Local Simulation Feature To Be Removed From All Autodesk Fusion 360 Versions

Fusion 360 Logo

The removal of features from Autodesk products would appear to be turning into something of a routine at this point, with the announced removal of local simulations the latest in this series. Previously Autodesk had severely cut down the features available with a Personal Use license, but these latest changes (effective September 6) affect even paying customers, no matter which tier.

While previously executed local simulations on designs will remain accessible, any updates to these simulations, as well as any new simulations will have to use Autodesk’s cloud-based solver. This includes the linear stress, modal frequencies, thermal, and thermal stress simulation types, with each type of simulation study costing a number of Cloud Tokens.

Solving a linear simulation should initially cost 0 tokens, but the other types between 3 – 6 tokens, with the exact cost per token likely to vary per region. This means that instead of solving simulations for free on one’s own hardware, the only option in a matter of weeks will be solely through Autodesk’s cloud-based offerings.

Naturally, we can see this change going over exceedingly well with Fusion 360 users and we’re looking forward to seeing how Autodesk will spin the inevitable backlash.

(Thanks, [Jeremy Herbert] for the tip)

180 thoughts on “Local Simulation Feature To Be Removed From All Autodesk Fusion 360 Versions

    1. The more they try to milk their users the more they become vulnerable to a competing platform that is more sustainable for the end user. What is really harious is that there is no way that in terms of end game, this will not hurt them. Greedy notches salivating over how much that can squeeze us for every penny

      1. What is the competing platform? Solidworks? Fusion is just really fast and efficient for me to use, I’d love an alternative that is as slick, but solidworks is much less user friendly. Other software I’ve tried is likewise difficult or less feature rich.

        1. From what I’ve seen and others reports on switching between them Solidworks is if anything better than Fusion but they are most certainly on a par for usability and speed. Its just different, and different always feels wrong to start with.

          See the same thing when folks say first try a steam controller or trackball mouse from a ‘normal’ one – its not that either is inferior, arguably both are actually superior* to the more common versions, it just takes time to learn how and override the years/decades of incorrect for the new tool reactions.

          *In the steam controllers case its able if you put the time in be as good or better as any other input method for damn nearly every game out there – way more universal than a KB/mouse normal gamepad, and even makes a pretty slick ‘keyboard’. But the learning curve and tinker time you can end up putting into the controller setup to really get the best out of it is significant. For trackballs if your only experience is a cheap one you are likely going to hate ’em as the cheap ones are just not smooth to use – still worth having for your laptop or small desk in the server room as its way better when you can’t have enough mouse mat. But when a cheap normal mouse is almost as good as the most premium one its easy to be disappointed as there is a much bigger gulf with trackballs (and you have to learn how to use whichever of the thumb/finger ball layout and learn again if you ever change, some layouts really are not ambidextrous or readily transferable to others etc)…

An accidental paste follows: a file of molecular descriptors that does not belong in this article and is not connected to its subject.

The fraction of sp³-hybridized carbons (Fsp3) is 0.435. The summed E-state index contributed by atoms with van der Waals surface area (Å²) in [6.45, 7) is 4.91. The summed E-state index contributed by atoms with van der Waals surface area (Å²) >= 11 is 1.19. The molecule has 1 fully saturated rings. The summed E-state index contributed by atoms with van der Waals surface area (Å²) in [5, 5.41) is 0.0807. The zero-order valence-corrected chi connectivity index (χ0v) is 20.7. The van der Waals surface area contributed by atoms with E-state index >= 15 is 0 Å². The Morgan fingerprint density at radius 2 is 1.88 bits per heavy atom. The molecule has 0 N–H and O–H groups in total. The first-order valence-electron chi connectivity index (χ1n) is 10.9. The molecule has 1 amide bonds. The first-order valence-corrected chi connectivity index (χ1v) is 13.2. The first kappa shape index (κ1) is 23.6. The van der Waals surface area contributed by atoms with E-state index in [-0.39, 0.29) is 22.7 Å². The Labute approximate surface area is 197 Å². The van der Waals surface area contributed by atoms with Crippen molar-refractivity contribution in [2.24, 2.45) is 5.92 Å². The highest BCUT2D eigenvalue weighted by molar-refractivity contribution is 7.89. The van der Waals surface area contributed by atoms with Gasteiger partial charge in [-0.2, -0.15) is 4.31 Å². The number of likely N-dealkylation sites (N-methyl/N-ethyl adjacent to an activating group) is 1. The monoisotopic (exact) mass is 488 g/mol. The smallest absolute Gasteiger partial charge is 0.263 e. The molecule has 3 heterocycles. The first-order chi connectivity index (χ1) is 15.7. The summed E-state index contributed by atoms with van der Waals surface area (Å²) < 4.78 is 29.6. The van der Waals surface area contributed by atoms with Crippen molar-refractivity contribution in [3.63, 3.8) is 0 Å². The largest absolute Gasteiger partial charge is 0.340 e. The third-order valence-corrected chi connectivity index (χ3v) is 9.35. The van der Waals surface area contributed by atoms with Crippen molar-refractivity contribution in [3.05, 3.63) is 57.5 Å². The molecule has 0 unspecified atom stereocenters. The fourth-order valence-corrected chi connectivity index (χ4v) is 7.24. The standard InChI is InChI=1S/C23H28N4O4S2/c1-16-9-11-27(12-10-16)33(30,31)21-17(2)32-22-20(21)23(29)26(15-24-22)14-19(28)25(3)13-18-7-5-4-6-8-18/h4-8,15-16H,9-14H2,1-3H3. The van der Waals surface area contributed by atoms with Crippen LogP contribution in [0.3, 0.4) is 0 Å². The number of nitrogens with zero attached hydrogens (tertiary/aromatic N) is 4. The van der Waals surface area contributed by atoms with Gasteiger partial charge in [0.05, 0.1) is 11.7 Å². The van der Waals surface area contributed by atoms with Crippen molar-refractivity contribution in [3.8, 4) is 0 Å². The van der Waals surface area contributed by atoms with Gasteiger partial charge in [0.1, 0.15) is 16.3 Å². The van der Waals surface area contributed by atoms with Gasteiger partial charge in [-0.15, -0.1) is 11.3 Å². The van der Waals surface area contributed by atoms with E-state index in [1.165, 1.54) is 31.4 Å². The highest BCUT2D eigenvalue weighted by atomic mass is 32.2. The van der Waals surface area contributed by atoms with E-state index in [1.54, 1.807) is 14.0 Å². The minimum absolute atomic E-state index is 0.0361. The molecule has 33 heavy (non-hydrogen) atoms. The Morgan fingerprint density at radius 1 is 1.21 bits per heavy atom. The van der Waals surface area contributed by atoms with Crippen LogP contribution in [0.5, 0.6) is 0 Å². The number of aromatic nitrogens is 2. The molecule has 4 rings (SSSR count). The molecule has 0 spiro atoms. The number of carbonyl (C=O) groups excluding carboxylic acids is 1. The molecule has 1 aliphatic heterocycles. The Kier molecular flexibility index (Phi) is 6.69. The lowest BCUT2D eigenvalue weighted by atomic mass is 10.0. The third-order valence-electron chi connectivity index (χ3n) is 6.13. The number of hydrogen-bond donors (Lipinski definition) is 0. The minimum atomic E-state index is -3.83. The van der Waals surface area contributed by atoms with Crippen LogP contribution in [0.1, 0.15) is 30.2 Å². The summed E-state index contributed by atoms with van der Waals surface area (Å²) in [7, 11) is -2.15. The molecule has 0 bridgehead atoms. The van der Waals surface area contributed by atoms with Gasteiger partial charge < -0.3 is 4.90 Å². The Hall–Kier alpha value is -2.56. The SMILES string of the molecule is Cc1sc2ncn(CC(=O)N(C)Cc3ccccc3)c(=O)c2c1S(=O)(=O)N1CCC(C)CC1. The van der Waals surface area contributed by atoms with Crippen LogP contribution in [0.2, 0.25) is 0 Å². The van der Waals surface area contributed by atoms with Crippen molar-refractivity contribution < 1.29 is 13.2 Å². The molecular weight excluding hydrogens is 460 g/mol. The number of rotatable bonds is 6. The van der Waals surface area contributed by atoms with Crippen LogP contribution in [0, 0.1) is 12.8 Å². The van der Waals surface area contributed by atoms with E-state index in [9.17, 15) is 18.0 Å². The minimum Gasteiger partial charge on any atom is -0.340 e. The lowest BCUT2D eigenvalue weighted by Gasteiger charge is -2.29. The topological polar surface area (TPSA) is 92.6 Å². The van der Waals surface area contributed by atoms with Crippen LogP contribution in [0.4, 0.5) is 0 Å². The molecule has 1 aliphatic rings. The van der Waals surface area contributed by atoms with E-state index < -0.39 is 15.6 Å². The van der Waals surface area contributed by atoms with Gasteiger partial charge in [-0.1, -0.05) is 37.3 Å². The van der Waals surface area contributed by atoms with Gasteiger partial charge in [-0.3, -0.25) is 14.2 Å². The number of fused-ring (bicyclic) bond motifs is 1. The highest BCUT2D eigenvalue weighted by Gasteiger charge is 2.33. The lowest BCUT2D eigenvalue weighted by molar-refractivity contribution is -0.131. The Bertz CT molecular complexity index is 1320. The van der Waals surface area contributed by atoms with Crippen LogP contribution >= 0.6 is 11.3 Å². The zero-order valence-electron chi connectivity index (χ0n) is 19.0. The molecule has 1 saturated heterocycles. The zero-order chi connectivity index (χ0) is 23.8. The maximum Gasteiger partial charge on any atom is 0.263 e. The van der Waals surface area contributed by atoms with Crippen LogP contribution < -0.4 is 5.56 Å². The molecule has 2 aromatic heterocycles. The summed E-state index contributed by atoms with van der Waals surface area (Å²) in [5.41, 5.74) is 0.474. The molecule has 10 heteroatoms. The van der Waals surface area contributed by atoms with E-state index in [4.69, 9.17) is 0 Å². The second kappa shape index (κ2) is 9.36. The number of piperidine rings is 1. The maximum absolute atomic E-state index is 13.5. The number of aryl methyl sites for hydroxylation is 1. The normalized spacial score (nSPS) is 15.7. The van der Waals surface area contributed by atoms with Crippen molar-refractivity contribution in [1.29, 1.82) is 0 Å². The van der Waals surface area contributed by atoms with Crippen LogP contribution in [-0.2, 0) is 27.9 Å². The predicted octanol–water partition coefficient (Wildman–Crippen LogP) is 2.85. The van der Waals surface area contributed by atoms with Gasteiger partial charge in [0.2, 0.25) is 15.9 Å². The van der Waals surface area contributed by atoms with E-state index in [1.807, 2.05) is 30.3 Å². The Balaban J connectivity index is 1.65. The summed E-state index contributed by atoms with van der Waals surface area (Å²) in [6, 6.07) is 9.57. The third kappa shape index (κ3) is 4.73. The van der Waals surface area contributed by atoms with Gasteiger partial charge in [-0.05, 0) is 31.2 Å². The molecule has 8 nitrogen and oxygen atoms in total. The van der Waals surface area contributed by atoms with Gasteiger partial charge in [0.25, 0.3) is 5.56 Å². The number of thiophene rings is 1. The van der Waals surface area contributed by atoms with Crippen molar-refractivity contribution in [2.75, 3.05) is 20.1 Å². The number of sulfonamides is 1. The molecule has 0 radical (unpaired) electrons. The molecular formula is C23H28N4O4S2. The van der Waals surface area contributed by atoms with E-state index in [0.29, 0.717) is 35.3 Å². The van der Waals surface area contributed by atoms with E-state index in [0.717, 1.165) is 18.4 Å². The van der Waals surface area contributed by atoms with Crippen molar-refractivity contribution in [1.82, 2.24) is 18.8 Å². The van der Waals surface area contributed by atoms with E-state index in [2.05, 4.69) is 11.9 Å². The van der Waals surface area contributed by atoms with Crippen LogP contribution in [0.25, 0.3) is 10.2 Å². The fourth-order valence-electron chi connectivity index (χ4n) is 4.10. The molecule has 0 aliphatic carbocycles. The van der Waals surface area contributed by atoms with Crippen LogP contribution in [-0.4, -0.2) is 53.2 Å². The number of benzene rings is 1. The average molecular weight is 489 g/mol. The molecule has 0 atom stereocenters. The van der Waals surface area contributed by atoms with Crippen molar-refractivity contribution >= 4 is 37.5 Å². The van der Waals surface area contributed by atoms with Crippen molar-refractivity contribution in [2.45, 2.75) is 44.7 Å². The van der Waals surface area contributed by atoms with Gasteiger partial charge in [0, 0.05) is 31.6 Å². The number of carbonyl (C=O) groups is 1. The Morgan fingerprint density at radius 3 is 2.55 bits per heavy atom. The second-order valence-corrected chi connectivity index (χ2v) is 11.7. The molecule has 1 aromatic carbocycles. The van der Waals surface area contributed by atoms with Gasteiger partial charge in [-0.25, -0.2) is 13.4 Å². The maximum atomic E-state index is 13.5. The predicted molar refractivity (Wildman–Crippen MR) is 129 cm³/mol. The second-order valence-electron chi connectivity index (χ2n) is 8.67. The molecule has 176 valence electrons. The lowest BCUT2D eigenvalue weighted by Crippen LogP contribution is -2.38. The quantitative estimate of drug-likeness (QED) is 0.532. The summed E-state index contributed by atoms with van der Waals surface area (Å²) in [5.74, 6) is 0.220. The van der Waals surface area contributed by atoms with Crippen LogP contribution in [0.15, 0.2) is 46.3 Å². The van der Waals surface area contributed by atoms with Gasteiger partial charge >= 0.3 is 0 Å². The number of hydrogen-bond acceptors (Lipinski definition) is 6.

1. The excellent Linus Tech Tips YouTube channel did a video where they tried an alternative to their expensive Adobe subscription and found that the alternatives aren’t as good and the extra labor cost involved outweighed any savings from not paying Adobe.

      I can imagine many of the shops using Autodesk software would be in the same boat where the cost involved in switching to a competitor (including the extra cost in lost productivity etc as everyone has to adapt to the new software) outweighs the cost of just continuing to pay Autodesk for a subscription.

      1. That’s the thing I struggle with as well. It’s all good to say “don’t use extortion-ware”, but if there’s no viable alternatives…

        If anything does want to be a serious competitor, it needs to be:
        – Easy/straightforward to learn
        – Have a strong community for help
        – Be powerful. People aren’t going to accept less features.

        So far I haven’t seen anything that comes close to what Fusion 360 has, in terms of features and usability.

          1. @Bastet – I’d love to see HaD do a survey of readers and which EDA suite they use today vs which one they used X-years ago before Eagle went subscription.

        1. I e been in the design industry for over 30years and seen this happen several times with different EDA & MCAD software. The result is, companies look to cut cyst and streamline process, which in turn they end up migrating to a new set of tools. Seems to happen about every 7-10 years.

        2. When your pay to keep playing ransomware that Autodesk seems to be now is ripping features out you may have to accept some changes..

          And straightforward and easy is true of most software, at least when you come into it without deeply ingrained incorrect expectations from your previous software choice. If its just a clone of the old software UI and all legal trouble is certain, and sometimes the alternatives are actually massively better at doing the job efficiently. But only once you figure out how to make them work.

          For instance I’d argue in CAD packages FreeCad is right up there on all counts – but its not the same as autodesk, and as folks going to/from other solid competitors like solidworks repeatedly say ‘I don’t like it’ to start with, entirely because its not what they are used to..